J-8 Using Electronic Devices While Driving: Legislation and Enforcement Implications Slide 7 • The review of existing electronic device legislation took place in January 2019. • Prior to reviewing each law, several key components of the law were identified that the authors wanted to document, such as: – Affected roadways or specific locations where the law was in effect (e.g., school zones, work zones), – Exemptions to the law (e.g., ability to use navigation systems), and – Penalties and sanctions for offenses (including incremental fines and penalties). • A database was developed to compile information from the review. Review of Existing Legislation Conducted a literature and Internet scan of laws in the 50 U.S. states and 10 Canadian provinces. Identified key components of laws, including: • Primary or secondary violation • Devices, drivers, conditions, and behaviors covered • Ban of device use at all times or only when the vehicle is in motion • Exemptions to the law • Date the law went into effect • Penalties and sanctions • Connections to other laws • Ongoing efforts to update the law 1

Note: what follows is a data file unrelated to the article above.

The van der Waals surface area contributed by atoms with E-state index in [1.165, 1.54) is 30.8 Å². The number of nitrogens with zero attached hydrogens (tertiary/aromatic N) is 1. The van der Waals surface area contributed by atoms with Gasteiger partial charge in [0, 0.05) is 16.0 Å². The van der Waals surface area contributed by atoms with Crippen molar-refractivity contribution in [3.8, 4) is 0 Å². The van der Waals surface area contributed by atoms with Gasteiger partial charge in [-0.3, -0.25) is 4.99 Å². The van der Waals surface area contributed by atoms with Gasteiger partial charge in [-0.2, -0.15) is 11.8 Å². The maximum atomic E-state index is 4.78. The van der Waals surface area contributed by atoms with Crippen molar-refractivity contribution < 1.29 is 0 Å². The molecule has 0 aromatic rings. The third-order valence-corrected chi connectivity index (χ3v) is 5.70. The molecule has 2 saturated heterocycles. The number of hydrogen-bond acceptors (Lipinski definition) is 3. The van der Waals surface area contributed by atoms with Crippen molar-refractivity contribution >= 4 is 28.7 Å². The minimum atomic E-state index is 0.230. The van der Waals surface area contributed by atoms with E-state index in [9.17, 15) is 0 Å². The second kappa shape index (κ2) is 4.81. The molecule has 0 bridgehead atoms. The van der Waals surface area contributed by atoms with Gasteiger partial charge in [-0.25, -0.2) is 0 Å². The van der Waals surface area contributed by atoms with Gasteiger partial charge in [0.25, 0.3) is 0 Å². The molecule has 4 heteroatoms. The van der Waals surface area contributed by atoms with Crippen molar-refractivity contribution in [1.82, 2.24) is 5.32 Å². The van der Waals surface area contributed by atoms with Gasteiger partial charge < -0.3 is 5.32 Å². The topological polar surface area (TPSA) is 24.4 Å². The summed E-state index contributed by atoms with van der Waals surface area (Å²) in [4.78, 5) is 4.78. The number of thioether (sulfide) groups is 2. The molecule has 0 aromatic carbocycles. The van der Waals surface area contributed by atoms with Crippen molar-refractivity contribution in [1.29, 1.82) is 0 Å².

Research Webinar for Practitioners J-9 Slide 8 • After dissecting each jurisdiction’s law, its strength was assessed. • When assigning points for law strength, the authors considered the following components in the classification scheme: – Violation type – Behaviors covered (an extra point was allowed for additional behaviors covered, such as reading or speaking) – Types of drivers covered (an extra point was allowed if the law covered all drivers and if one or more laws were more stringent for specific populations) – When law is enforceable – Penalty and fine range for first offense – Presence of an incremental penalty/fine system • Points were assigned to the various components of the law, from 0 to 3 points, with a poten- tial for extra points for some categories. This allowed for a score of 0 to 20 points for each jurisdiction. • The protocol was reviewed and approved by the BTSCRP Project Panel. Assessment of the Strength of the Law Developed classification scheme and point system to sort the jurisdictions, including: Assigned 0 to 3 points per component, for a score of 0 to 20 points for each jurisdiction. 2 • Violation Type • Behaviors Covered • Types of Drivers Covered • When Law Is Enforceable • Penalty/Fine Range • Incremental Penalty/Fine